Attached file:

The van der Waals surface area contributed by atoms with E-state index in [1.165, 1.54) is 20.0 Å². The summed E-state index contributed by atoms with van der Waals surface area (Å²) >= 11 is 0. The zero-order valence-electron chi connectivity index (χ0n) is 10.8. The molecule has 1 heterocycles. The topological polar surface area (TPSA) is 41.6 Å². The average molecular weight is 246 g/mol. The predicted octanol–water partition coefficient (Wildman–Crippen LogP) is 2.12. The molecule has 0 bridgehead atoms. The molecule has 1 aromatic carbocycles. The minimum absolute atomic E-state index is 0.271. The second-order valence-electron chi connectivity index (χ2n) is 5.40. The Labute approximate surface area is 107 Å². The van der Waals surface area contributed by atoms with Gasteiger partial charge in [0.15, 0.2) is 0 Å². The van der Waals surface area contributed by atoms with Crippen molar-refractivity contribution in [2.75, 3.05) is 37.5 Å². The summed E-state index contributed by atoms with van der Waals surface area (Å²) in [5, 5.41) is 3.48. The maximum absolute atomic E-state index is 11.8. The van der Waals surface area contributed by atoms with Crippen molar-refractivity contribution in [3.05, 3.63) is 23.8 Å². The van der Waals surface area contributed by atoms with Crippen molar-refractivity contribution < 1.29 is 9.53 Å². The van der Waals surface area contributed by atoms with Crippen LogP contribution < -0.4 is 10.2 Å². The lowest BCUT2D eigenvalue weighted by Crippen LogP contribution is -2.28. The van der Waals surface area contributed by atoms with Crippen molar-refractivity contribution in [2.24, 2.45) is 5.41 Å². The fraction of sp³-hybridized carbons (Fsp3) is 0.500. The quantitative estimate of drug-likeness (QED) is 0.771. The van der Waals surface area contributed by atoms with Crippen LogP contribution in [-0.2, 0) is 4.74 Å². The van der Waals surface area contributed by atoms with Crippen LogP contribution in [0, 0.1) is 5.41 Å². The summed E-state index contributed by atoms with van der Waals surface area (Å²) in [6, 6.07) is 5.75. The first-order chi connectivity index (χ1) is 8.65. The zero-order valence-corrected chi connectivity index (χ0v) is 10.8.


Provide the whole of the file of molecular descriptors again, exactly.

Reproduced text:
The van der Waals surface area contributed by atoms with E-state index in [1.165, 1.54) is 20.0 Å². The summed E-state index contributed by atoms with van der Waals surface area (Å²) >= 11 is 0. The zero-order valence-electron chi connectivity index (χ0n) is 10.8. The molecule has 1 heterocycles. The topological polar surface area (TPSA) is 41.6 Å². The average molecular weight is 246 g/mol. The predicted octanol–water partition coefficient (Wildman–Crippen LogP) is 2.12. The molecule has 0 bridgehead atoms. The molecule has 1 aromatic carbocycles. The minimum absolute atomic E-state index is 0.271. The second-order valence-electron chi connectivity index (χ2n) is 5.40. The Labute approximate surface area is 107 Å². The van der Waals surface area contributed by atoms with Gasteiger partial charge in [0.15, 0.2) is 0 Å². The van der Waals surface area contributed by atoms with Crippen molar-refractivity contribution in [2.75, 3.05) is 37.5 Å². The summed E-state index contributed by atoms with van der Waals surface area (Å²) in [5, 5.41) is 3.48. The maximum absolute atomic E-state index is 11.8. The van der Waals surface area contributed by atoms with Crippen molar-refractivity contribution in [3.05, 3.63) is 23.8 Å². The van der Waals surface area contributed by atoms with Crippen molar-refractivity contribution < 1.29 is 9.53 Å². The van der Waals surface area contributed by atoms with Crippen LogP contribution < -0.4 is 10.2 Å². The lowest BCUT2D eigenvalue weighted by Crippen LogP contribution is -2.28. The van der Waals surface area contributed by atoms with Crippen molar-refractivity contribution in [2.24, 2.45) is 5.41 Å². The fraction of sp³-hybridized carbons (Fsp3) is 0.500. The quantitative estimate of drug-likeness (QED) is 0.771. The van der Waals surface area contributed by atoms with Crippen LogP contribution in [-0.2, 0) is 4.74 Å². The van der Waals surface area contributed by atoms with Crippen LogP contribution in [0, 0.1) is 5.41 Å². The summed E-state index contributed by atoms with van der Waals surface area (Å²) in [6, 6.07) is 5.75. The first-order chi connectivity index (χ1) is 8.65. The zero-order valence-corrected chi connectivity index (χ0v) is 10.8.